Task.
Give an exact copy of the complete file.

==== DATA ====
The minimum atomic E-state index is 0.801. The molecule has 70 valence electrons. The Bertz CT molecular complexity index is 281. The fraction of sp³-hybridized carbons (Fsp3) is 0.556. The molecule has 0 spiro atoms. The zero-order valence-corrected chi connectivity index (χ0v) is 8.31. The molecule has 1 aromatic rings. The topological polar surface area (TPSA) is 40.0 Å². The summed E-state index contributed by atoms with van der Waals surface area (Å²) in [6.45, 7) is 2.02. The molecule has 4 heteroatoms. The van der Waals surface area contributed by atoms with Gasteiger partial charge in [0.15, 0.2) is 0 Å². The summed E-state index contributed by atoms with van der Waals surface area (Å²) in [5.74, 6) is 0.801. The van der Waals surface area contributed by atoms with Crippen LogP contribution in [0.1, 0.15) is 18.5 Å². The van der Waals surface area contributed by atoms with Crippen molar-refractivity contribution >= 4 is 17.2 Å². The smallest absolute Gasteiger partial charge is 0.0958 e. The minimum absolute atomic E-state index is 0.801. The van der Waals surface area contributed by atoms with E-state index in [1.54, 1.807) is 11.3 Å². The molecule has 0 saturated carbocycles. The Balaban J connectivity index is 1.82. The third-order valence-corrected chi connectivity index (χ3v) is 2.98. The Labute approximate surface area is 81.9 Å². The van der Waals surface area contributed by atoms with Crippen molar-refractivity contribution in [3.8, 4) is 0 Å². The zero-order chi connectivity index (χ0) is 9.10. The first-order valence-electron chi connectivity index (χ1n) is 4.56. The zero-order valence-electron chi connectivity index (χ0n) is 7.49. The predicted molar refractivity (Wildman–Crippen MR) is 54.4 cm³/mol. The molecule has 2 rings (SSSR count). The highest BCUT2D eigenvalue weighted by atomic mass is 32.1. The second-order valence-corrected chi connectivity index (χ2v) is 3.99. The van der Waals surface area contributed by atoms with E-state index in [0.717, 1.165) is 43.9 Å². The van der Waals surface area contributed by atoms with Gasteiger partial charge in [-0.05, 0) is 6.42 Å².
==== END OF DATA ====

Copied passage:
The minimum atomic E-state index is 0.801. The molecule has 70 valence electrons. The Bertz CT molecular complexity index is 281. The fraction of sp³-hybridized carbons (Fsp3) is 0.556. The molecule has 0 spiro atoms. The zero-order valence-corrected chi connectivity index (χ0v) is 8.31. The molecule has 1 aromatic rings. The topological polar surface area (TPSA) is 40.0 Å². The summed E-state index contributed by atoms with van der Waals surface area (Å²) in [6.45, 7) is 2.02. The molecule has 4 heteroatoms. The van der Waals surface area contributed by atoms with Gasteiger partial charge in [0.15, 0.2) is 0 Å². The summed E-state index contributed by atoms with van der Waals surface area (Å²) in [5.74, 6) is 0.801. The van der Waals surface area contributed by atoms with Crippen LogP contribution in [0.1, 0.15) is 18.5 Å². The van der Waals surface area contributed by atoms with Crippen molar-refractivity contribution >= 4 is 17.2 Å². The smallest absolute Gasteiger partial charge is 0.0958 e. The minimum absolute atomic E-state index is 0.801. The van der Waals surface area contributed by atoms with E-state index in [1.54, 1.807) is 11.3 Å². The molecule has 0 saturated carbocycles. The Balaban J connectivity index is 1.82. The third-order valence-corrected chi connectivity index (χ3v) is 2.98. The Labute approximate surface area is 81.9 Å². The van der Waals surface area contributed by atoms with Crippen molar-refractivity contribution in [3.8, 4) is 0 Å². The zero-order chi connectivity index (χ0) is 9.10. The first-order valence-electron chi connectivity index (χ1n) is 4.56. The zero-order valence-electron chi connectivity index (χ0n) is 7.49. The predicted molar refractivity (Wildman–Crippen MR) is 54.4 cm³/mol. The molecule has 2 rings (SSSR count). The highest BCUT2D eigenvalue weighted by atomic mass is 32.1. The second-order valence-corrected chi connectivity index (χ2v) is 3.99. The van der Waals surface area contributed by atoms with E-state index in [0.717, 1.165) is 43.9 Å². The van der Waals surface area contributed by atoms with Gasteiger partial charge in [-0.05, 0) is 6.42 Å².